• Set clear boundaries. Your partner’s vulnerability may trigger you to play the role of savior in their life and neglect your own needs in the relationship. However, though fearful-avoidant partners crave unconditional love, they also need structure, so it is crucial for the survival of the relationship for you to uphold your boundaries.

How to Interact With a Secure Partner

Interacting with a secure partner generally feels smooth and easy, but there’s always room for improvement.

So, here are a few tips:

  • Show gratitude. Positive reinforcement strengthens the bond. With a secure partner, you don’t have to hold in your emotions, you can show your delight, gratitude and affection without being afraid that you will be misunderstood.
  • Use conflicts as growth opportunities. Secure partners aren’t afraid of disagreements. They will gladly hear you out and won’t hesitate to stand up to you. So, don’t try to avoid conflicts or dismiss them; they can bring you closer together.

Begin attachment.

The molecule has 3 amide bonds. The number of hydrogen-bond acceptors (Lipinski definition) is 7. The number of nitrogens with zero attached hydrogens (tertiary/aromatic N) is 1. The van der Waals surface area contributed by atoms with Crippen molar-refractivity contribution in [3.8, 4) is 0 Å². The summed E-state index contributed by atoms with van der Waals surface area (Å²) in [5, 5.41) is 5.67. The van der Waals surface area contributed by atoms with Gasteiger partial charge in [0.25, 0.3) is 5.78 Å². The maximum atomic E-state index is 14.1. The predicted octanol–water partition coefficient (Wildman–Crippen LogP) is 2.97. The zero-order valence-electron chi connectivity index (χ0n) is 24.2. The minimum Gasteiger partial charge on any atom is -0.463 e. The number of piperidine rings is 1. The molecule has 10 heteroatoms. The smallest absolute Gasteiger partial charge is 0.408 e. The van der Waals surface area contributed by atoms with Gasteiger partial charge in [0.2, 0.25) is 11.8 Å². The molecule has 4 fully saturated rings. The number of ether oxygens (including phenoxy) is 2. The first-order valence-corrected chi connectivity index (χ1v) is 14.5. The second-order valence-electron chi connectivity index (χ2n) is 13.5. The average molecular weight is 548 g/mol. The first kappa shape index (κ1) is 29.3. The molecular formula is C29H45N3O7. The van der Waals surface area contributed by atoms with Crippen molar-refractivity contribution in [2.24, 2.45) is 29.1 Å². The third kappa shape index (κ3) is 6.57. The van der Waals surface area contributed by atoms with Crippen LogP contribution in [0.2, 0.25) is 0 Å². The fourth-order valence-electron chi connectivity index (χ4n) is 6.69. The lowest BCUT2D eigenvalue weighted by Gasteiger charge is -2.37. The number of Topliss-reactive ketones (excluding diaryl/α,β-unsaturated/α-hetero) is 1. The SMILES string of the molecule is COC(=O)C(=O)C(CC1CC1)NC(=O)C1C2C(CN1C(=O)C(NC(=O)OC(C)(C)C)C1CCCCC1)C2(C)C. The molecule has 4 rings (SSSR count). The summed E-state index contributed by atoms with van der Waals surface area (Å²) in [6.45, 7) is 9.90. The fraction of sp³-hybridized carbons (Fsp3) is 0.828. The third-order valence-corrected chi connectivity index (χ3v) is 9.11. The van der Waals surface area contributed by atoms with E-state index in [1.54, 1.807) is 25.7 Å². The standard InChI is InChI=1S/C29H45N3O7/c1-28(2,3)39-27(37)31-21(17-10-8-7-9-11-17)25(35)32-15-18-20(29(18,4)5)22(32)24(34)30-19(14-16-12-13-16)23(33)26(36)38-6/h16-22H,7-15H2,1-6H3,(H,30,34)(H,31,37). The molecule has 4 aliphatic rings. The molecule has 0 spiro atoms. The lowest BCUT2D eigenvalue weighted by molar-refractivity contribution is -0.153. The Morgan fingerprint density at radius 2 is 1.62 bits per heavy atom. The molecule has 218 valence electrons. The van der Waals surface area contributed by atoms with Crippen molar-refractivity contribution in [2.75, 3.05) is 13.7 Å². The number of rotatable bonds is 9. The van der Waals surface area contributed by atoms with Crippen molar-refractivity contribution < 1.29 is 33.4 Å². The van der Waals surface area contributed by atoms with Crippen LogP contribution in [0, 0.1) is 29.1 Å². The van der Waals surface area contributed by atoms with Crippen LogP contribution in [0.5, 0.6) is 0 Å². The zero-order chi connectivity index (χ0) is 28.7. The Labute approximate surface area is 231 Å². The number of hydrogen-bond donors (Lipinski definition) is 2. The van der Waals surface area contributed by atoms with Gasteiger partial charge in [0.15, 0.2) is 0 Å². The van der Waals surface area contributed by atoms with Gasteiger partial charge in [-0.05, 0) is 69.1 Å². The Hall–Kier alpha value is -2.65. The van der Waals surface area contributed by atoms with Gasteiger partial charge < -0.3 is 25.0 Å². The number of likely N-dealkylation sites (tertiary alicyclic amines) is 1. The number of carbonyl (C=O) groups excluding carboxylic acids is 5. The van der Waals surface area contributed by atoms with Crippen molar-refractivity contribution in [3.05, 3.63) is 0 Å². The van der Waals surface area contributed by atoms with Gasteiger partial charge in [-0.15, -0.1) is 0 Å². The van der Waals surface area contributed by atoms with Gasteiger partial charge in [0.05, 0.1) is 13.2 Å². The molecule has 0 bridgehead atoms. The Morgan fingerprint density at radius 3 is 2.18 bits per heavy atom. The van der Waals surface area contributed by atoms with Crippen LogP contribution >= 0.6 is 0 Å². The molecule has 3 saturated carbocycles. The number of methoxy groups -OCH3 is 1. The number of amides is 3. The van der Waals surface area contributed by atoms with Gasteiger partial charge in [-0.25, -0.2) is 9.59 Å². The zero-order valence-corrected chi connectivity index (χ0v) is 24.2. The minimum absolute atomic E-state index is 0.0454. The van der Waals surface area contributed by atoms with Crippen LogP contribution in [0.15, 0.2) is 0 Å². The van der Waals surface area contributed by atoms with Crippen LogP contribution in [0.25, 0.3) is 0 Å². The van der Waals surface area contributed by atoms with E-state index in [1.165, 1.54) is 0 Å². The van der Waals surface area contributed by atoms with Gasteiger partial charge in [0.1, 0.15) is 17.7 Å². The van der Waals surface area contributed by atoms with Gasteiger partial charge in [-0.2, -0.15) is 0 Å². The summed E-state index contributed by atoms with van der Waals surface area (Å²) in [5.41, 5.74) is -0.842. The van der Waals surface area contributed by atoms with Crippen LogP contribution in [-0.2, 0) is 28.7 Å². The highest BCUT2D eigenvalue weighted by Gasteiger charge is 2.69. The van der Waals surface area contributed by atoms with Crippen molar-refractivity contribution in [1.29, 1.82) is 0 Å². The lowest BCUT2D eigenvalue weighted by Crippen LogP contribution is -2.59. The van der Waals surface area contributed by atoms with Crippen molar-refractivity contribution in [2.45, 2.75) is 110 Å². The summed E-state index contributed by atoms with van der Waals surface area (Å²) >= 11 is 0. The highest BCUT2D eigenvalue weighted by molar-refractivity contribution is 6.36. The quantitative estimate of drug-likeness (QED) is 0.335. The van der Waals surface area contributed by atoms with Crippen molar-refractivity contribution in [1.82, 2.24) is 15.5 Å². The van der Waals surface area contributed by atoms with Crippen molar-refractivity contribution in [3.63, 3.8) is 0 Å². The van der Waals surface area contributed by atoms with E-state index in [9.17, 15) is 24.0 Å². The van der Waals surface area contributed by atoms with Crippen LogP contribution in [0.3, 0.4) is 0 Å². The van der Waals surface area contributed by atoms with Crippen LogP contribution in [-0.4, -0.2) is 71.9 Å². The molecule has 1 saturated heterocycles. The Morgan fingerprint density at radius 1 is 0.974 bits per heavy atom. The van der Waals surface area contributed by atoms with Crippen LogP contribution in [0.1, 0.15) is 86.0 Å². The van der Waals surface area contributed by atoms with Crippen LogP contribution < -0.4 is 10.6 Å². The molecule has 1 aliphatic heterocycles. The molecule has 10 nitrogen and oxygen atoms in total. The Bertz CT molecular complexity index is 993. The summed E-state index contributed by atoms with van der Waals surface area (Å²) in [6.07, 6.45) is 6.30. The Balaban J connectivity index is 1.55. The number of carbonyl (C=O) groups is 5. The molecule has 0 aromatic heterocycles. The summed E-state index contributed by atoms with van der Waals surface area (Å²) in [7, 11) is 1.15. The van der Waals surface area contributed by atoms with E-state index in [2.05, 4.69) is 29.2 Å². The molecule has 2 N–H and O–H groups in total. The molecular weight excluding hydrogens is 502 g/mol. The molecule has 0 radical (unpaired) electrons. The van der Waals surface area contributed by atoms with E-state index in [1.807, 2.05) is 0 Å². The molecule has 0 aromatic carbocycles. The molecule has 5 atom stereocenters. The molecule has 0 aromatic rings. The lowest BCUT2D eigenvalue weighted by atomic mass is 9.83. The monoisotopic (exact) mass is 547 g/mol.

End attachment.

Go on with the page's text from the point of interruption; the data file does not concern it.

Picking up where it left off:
• Be open about your needs. One of the great advantages of having a secure partner is that you won’t be judged for how you feel. They have a great capacity for compassion and will welcome you to share your thoughts, fears, and emotions.

4 Attachment Styles in Other Relationships

Attachment Style Test

The four attachment styles affect all our relationships, not just romantic ones. Here’s an overview of how each attachment style manifests in friendships, family, and workplace connections:

Anxious Attachment Style

An individual with an anxious attachment style is often a people-pleaser who struggles to say no to things they don’t like and don’t want to do as they are chronically afraid of being rejected. They go above and beyond to support their friends and family and work hard, yet they usually don’t get the recognition they deserve, as they are not aware of their own value.

Fearful Avoidant Attachment Style